“We truly hope to become a great bridge between Nebraska agriculture and Asia market. We also hope to establish a long stable and constructive partnership with local business. And we will try our best to give back to the community and create more job opportunities for Nebraska,” said Mr. Chen.

“The Chamber is committed to increasing global business in the Greater Omaha area. We have made significant efforts to promote bilateral trade and investment between Omaha and Asian nations. We welcome New Grand Ocean International to the Omaha business community,” said David Brown, Greater Omaha Chamber president and CEO.

It is the latest of a number of international companies locating in the state. During the past four years, Nebraska recorded 29 international investments from 12 countries, totaling more than $4.17 billion and creating approximately 1,473 jobs.

In 2012, KPMG and the Tax Foundation ranked Nebraska as the number one state in the U.S. for newly locating corporate headquarters. Nebraska ranked second in the U.S. for manufacturing in KPMG and the Tax Foundations’ State Business Tax Climate Index.

3rd Annual Best Burger Contest Launches March 1st

Nebraska’s farmers and ranchers along with the Nebraska Beef Council have announced the launch of the 3rd annual Nebraska’s Best Burger contest. Nominations for the award will be accepted March 1 through March 31, 2013.

The public is encouraged to nominate their favorite burger by visiting and completing the online form or visiting the Nebraska Beef Council Facebook Page. The top prize last year went to Stella’s Bar & Grill of Bellevue for their Stella’s Cheese Burger.

“Hamburgers are a staple menu item in many restaurants throughout the state” said Adam Wegner, Director of Marketing for the Nebraska Beef Council. “This contest not only recognizes restaurants that serve great burgers, it also shows the passion Nebraskan’s have for great tasting, quality beef.”

Changes to the contest this year include the addition of the Consumer’s Choice award which will be presented to the restaurant receiving the most overall electronic votes. The top 5 nominated burgers will then be evaluated by a panel of judges to determine the overall Best Burger winner. While any restaurant can win the new Consumer’s Choice award, past grand prize winners are not eligible for the Best Burger award meaning a new winner will be announced the end of April. The Cellar Bar & Grill in Kearney, NE won the inaugural award in 2011.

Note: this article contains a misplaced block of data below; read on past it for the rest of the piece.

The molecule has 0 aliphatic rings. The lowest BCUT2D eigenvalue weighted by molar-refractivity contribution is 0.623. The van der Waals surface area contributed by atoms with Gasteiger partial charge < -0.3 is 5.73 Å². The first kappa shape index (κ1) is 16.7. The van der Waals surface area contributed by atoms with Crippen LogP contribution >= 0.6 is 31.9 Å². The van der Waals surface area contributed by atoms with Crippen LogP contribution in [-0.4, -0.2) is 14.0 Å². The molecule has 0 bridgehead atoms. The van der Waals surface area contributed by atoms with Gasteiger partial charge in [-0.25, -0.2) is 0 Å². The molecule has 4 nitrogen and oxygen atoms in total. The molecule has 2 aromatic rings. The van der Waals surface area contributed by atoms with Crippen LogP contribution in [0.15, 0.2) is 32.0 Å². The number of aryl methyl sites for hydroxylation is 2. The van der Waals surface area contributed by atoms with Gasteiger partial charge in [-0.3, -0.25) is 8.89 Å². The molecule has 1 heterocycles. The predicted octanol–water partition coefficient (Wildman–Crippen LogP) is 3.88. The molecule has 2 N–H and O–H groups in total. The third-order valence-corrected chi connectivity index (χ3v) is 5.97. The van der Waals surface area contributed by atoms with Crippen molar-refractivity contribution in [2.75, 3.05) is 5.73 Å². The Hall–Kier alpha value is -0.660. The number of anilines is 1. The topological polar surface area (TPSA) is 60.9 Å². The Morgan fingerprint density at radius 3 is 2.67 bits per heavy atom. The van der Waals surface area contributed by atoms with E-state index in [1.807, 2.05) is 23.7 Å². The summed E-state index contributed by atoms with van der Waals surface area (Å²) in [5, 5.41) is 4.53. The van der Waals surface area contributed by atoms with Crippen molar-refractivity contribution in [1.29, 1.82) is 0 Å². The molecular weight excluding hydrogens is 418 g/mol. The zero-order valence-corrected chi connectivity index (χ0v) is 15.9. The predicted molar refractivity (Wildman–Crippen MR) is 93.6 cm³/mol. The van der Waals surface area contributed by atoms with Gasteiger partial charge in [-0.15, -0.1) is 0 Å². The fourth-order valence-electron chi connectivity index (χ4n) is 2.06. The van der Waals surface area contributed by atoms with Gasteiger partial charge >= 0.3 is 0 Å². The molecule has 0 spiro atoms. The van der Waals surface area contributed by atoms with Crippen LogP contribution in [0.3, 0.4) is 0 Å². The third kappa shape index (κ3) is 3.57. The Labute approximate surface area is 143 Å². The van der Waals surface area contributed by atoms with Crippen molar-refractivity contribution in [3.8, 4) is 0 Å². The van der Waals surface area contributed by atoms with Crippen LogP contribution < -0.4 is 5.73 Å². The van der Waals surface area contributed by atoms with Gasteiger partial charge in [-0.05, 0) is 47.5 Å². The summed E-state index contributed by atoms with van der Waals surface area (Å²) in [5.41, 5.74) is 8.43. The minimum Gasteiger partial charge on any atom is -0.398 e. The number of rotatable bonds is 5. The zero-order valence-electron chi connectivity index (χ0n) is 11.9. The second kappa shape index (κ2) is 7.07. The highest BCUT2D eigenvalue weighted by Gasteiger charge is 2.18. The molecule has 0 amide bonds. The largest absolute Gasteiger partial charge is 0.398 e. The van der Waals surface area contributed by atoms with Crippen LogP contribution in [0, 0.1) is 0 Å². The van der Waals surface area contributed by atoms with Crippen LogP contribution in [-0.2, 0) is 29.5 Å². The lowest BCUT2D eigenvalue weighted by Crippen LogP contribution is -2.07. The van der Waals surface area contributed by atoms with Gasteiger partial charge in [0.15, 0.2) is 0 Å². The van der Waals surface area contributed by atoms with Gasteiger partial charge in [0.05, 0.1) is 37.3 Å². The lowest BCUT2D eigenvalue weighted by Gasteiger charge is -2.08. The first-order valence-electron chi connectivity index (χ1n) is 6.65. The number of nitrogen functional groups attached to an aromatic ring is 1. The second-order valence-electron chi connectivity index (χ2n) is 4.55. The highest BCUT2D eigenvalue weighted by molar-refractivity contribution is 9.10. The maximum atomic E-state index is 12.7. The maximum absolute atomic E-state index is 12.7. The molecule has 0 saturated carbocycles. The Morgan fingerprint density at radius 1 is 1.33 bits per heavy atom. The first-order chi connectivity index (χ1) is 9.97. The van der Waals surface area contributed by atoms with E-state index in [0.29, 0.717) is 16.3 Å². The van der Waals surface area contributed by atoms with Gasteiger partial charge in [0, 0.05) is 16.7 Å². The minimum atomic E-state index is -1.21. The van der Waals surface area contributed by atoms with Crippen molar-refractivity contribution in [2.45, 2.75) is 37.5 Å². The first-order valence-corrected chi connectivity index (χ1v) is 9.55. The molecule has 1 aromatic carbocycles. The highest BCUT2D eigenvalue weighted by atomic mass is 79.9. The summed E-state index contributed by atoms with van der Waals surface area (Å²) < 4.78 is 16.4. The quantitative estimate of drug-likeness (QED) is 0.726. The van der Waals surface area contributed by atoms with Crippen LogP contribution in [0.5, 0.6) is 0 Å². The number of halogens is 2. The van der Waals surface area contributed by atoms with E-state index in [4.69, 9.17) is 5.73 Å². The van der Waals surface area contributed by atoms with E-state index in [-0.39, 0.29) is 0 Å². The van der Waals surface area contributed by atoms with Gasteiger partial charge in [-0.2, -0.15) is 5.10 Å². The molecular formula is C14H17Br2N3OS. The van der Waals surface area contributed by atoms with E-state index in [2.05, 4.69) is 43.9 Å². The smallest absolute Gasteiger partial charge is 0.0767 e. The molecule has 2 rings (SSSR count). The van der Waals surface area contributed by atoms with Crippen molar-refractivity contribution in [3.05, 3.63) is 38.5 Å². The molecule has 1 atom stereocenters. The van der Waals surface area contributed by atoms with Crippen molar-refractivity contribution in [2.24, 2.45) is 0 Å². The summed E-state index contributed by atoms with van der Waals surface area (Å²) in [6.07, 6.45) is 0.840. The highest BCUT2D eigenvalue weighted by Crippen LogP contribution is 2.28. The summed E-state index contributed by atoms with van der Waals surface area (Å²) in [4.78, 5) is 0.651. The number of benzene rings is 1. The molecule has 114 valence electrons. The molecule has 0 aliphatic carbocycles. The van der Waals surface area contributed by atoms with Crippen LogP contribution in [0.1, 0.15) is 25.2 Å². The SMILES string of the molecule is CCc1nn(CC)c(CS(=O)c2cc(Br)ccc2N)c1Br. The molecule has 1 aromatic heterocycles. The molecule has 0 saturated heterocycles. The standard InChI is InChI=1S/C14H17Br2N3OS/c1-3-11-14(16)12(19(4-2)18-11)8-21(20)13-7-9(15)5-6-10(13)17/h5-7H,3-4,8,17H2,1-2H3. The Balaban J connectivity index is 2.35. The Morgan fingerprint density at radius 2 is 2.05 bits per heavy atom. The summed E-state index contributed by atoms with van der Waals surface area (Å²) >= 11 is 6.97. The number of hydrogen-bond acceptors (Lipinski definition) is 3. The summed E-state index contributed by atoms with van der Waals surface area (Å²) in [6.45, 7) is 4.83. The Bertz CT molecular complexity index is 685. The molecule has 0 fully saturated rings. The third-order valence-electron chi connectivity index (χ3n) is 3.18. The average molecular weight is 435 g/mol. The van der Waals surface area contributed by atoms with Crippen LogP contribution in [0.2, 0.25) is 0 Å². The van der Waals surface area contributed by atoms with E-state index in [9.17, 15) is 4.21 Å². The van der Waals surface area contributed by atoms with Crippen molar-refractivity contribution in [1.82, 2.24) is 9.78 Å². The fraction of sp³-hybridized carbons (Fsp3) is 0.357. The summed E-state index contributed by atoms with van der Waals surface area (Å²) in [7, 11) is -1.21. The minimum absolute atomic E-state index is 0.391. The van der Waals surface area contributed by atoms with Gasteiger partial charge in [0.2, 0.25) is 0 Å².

For a full list of rules, contest details or to submit a nomination, visit or contact the Nebraska Beef Council at 308-236-7551.

Differentiating Forage Rye and Ryegrass

Bruce Anderson, UNL Extension Forage Specialist

What comes to mind when you hear "forage rye?" What about "ryegrass?" These words can describe half a dozen, very different types of forage, which can lead to some confusion when selecting seed.

"Rye" typically refers to the cereal or small grain plant. As a forage, it can produce high tonnage but is relatively coarse and less palatable than some other forages. Like wheat, there can be either winter ryes or spring ryes. Spring-planted ryes tend to grow tall and form seed, while winter ryes stay short and produce leaves but no seeds. Fall-planted spring types grow tall but die over winter. Winter varieties stay leafy during fall, survive winter and grow tall and form seed the next spring.

"Ryegrass," though, is a very palatable, high quality forage grass. There are several types of ryegrass and variety differences within each type. For example, perennial ryegrass produces very high quality pasture but only lasts for a few years under most Nebraska conditions.

The biggest confusion comes from annual ryegrass and Italian ryegrass. Technically, they refer to the same plants but in the forage world they have acquired different meanings. Annual ryegrass refers to varieties that are used for turf or for winter and spring forage in the Gulf-state region. Spring plantings in Nebraska head out and regrow very slowly during the heat of early summer, usually dying over winter. Italian ryegrass, however, is more like a biennial and produces mostly leaves while growing throughout summer and fall if moisture is available. Many varieties survive winter and then produce seedheads the following spring.

If you aren't sure whether you want rye or ryegrass or which variety of either, be sure to carefully describe to your seed dealer  when you want to plant and how you want to use your grass. They can help you get the right kind of rye or ryegrass.

Survey Gauges Nebraska Interest in Local Food